For me, this album closes off the 1970s. It had been a magnificent decade for intelligent rock music, despite the murderous intent of punk from 1976 onwards. It was somehow fitting that Walter Becker and Donald Fagen should sign off with one of their saddest but most beautiful songs, 'Third World Man'. The pair don't play any of the instruments on that closing track. And with that, it's farewell to incarnation #1 of Steely Dan.

Although it was immaculately recorded, I don't think there are many Dan fans who believed the overall quality of the album was quite up there with any of the previous six classics. Which begs the question, why is it that only this Steely Dan album has made it to SACD? There is no doubt that the three previous albums -- Katy Lied, Royal Scam and Aja -- would all benefit from a 5.1 surround remastering for SACD.
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15 of 15 people found the following review helpful
5.0 out of 5 stars a revelation, April 24, 2004
This review is from: Gaucho (Audio CD)
A much loved album since its release I find myself blown away by the new multi channel mix.Just amazingly revealing ...........makes a compelling case for the new hi res digital media.
Ain't no going back to plain old stereo now for this listener!
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13 of 13 people found the following review helpful
4.0 out of 5 stars Tribute towards an end of an era in American music:, October 18, 2007
Verified Purchase(What's this?)
This review is from: Gaucho (Audio CD)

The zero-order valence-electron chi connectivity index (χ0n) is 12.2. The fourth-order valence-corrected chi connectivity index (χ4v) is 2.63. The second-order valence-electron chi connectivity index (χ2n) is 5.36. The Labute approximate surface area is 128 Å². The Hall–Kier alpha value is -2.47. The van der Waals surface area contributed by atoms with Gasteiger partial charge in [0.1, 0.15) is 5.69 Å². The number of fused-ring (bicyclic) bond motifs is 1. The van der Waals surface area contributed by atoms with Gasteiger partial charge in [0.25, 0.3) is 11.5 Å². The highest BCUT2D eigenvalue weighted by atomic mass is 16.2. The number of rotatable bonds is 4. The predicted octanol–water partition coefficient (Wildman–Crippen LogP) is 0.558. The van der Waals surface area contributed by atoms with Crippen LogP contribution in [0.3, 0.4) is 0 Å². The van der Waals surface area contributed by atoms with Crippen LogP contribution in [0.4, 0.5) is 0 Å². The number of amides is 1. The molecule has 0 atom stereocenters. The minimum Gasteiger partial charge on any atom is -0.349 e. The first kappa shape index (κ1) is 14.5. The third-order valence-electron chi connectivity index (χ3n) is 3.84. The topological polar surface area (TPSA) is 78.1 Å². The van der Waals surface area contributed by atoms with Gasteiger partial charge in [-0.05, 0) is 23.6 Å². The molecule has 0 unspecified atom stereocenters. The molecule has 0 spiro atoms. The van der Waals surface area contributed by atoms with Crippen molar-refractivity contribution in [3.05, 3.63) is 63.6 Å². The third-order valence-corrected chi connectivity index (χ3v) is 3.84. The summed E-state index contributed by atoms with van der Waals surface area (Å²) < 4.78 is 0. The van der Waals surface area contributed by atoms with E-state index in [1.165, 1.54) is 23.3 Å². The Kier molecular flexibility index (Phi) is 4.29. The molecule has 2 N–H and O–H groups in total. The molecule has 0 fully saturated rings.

The sardonic brain trust that comprised Steely Dan in this outing, explore with delicious irony and wit various ills and taboo associated with American societal organisation; moreover, in the decade that followed the one undeniable theme that comes from this album and its predecessor (Aja) is that despite the inevitable innovation, production advances and marketing associated with the music industry, that those lyrics and music, which will stand the test of time comes from both individual musician and songwriters whose passion is to tell us a story or to evoke through music both pleasure and pain that has been either masked or embellished. Something the popular music failed to accomplish in the eighties, thanks goodness these musician and lyricist saw fit to utilise, jazz, pop rock and words to suggest to the next generation of musician and songwriters that it is indeed about the music.
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13 of 13 people found the following review helpful
5.0 out of 5 stars Amazing sound, July 17, 2008
This review is from: Gaucho [DVD Audio] (DVD Audio)
One of the best DVD-A in my collection! I own a SACD to, sometime think what's better. . .no different. The 5.1 stunning surround sound is a wonderful experience. Very mighty and rich. From months ago, till today, this is my favorite music pick. I recommend other Steely Dan's remasters, that I call music.
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12 of 12 people found the following review helpful
5.0 out of 5 stars Pull the trigger on this if you have a surround sound system!, October 24, 2010
Verified Purchase(What's this?)
This review is from: Gaucho [DVD Audio] (DVD Audio)
If you have a 5.1 setup in your car or home, don't even think, just get this while you can! This CD has well mixed surround audio. Not too much, not too little... just right. If you have never bought a surround audio DVD before and you have a surround sound setup...you need to experience this! A great audio demo source for your home theatre system! Once again the recording industry has harmed itself by allowing two competing technologies (DVD Audio and SACD). It looks like DVD Audio has gone the way of Beta, SACD is still hanging on but barely. SACD requires a special player, while DVD Audio plays in any DVD player. Why doesn't the music industry mandate the killing of SACD and ressurect DVD Audio and start producing quality surround sound material? Seems to me that could go a long way towards saving the music industry. Surround is here to stay. Who would bother downloading stereo MP3s when you could go purchase a reasonably priced DVD audio with amazing surround?
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Gaucho
Gaucho by Steely Dan (Audio CD - 2000)